Thursday, December 23, 2004

A Witty Exchange Between Two Very Civilized Men, One of Them Having Decided Not to Sue the Other

I sent Famous Writer an email -- lots of concern with just a little grovel -- to see how he's doing after fainting at our little holiday party. (First-time readers need only scroll down the rabbit hole to get up to speed.) He says he's fine, that his doc says that just as sometimes a cigar is just a cigar and an espresso is just a cup of overconfident coffee, sometimes you just faint: Don't worry, be happy.

And he said, no he wasn't offended about my planning to profit from his death, if indeed he had stayed down for the count, by selling shards of the One True Wineglass that shattered as he fell to earth. (Well, nothing shattered. He fell as graceful as a leaf. There is no aftermarket for this event so I can tell the truth.) And, of course, he acknowledged our house would have become a kind of secular shrine:

I'm cognizant of the prestige increment it would have brought you.
My biographer would surely have wanted to interview you. There would
indeed be pilgrimages, even as there are each year to the grave of E.A.
Poe outside Baltimore. (I am invited each year to that one but have not
found the occasion to be that far east at such times.) Fans who rang
your bell after placing ribbons and teddy bears on your lawn would want
to know all the details, and I do hope you would have obliged them with
an ever-increasing panoply of anecdota. ("We were just getting going on
the objective correlative in the early novels of Robert A. Heinlein
when....") ("He had just begun to improvise a series of Sanskrit
limericks when he turned very pale and....") ("A question about whether
it is permissible to use late Latin verb-forms when translating
Ostrogothic sestinas caught his attention, and he turned to deal with
the matter when....") It would have been the least you could do for my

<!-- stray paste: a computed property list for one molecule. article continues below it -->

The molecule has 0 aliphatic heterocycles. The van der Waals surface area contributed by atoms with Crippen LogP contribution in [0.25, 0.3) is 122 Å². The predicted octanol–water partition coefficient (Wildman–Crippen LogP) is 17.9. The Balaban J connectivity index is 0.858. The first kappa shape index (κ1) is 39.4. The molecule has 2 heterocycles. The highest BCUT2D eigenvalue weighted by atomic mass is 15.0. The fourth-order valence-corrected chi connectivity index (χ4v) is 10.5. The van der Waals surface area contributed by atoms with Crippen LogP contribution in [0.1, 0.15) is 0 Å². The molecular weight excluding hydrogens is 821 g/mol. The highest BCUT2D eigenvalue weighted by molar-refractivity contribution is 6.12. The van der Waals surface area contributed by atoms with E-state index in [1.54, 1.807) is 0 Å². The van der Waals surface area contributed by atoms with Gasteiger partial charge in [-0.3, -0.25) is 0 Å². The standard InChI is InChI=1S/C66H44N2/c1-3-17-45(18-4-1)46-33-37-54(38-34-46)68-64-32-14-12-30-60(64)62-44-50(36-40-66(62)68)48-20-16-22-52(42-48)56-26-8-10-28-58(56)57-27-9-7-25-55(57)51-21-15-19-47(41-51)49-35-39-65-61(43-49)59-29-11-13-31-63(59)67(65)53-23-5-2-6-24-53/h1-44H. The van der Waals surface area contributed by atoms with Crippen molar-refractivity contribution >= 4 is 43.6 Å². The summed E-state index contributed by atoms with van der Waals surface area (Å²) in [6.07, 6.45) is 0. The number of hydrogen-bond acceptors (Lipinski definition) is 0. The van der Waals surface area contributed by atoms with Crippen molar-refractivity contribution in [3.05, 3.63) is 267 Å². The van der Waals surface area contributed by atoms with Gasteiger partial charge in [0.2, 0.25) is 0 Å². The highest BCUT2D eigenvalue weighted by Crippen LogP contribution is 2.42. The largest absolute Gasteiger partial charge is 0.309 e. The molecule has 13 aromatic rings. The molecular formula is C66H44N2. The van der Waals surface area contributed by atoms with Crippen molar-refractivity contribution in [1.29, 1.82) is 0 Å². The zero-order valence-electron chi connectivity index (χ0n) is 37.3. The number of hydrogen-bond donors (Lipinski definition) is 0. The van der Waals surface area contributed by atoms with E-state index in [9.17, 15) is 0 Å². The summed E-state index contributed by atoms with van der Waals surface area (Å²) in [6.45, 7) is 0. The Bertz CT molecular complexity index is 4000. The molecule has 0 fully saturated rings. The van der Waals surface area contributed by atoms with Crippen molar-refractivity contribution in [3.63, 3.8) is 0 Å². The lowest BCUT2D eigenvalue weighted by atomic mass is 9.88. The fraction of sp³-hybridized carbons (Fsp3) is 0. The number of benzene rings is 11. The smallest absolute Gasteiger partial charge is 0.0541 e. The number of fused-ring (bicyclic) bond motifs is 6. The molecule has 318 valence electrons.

memory, in return for the enormous value of my attaching you and Eydie to my biography in that fashion.

And I wrote back:

I think had you expired I would have given your biographer something meatier, such as, "Knowing him to be expert in autoerotic asphyxia, I felt little anxiety when, the neck of the bottle of a fine single-barrel bourbon clasped in one hand, he put the other to his throat and with surprising strength..."

And he wrote back:

I actually knew one autoerotic asphyxiator, the underground artist Vaughn Bode, who succeeded in doing himself in that way circa 1975 at the age of 32 or so. I have yet to make my first experiments in that direction, but I'm young yet, and Saturday's events have warned me that I better get around to everything I haven't gotten around to before the ultimate blackout arrives. I intend to begin by wrapping a washcloth over my face and see where it goes from there. Cautious as ever. Incidentally, it's a good thing Eydie called 911. I would never have done it myself and, since I felt normal again so soon, would probably have vetoed the idea if I had been conscious when it came up. I am whatever the opposite of a hypochondriac is and usually spurn such elaborate medical attention. But the information they provided was useful both to me and to my doctor in assessing what had really happened (ie not very much) and if they had not been on hand so fast to give me an EKG reading etc. we would all now be guessing about the severity of the thing. Instead we know that it was a momentary and probably inexplicable blackout but that it had no consequences of a nature lasting beyond that moment.

So, here is the life lesson in all of this. (Life lessons are like pornography, hard to define, easy to recognize and widely available on the internet):

An Ode to 911
by Michael Robertson
Written in His 61st Year

When your guests start collapsing
And everybody's talking.
Let your lungs do the screaming
While your fingers do the walking.

Wait. That makes no sense. The point is that you don't have to look up 911. That's the whole point. It's ... 911.

Oh Rhyme, you glib bitch goddess.

1 comment:

Anonymous said...

We're a little surprised and hurt that we weren't invited to your party. I won't say who I am out of pride, but my wife and I thought of ourselves as close enough to be part of that merrie company. Oh, well. Not to worry. May you burn in hell.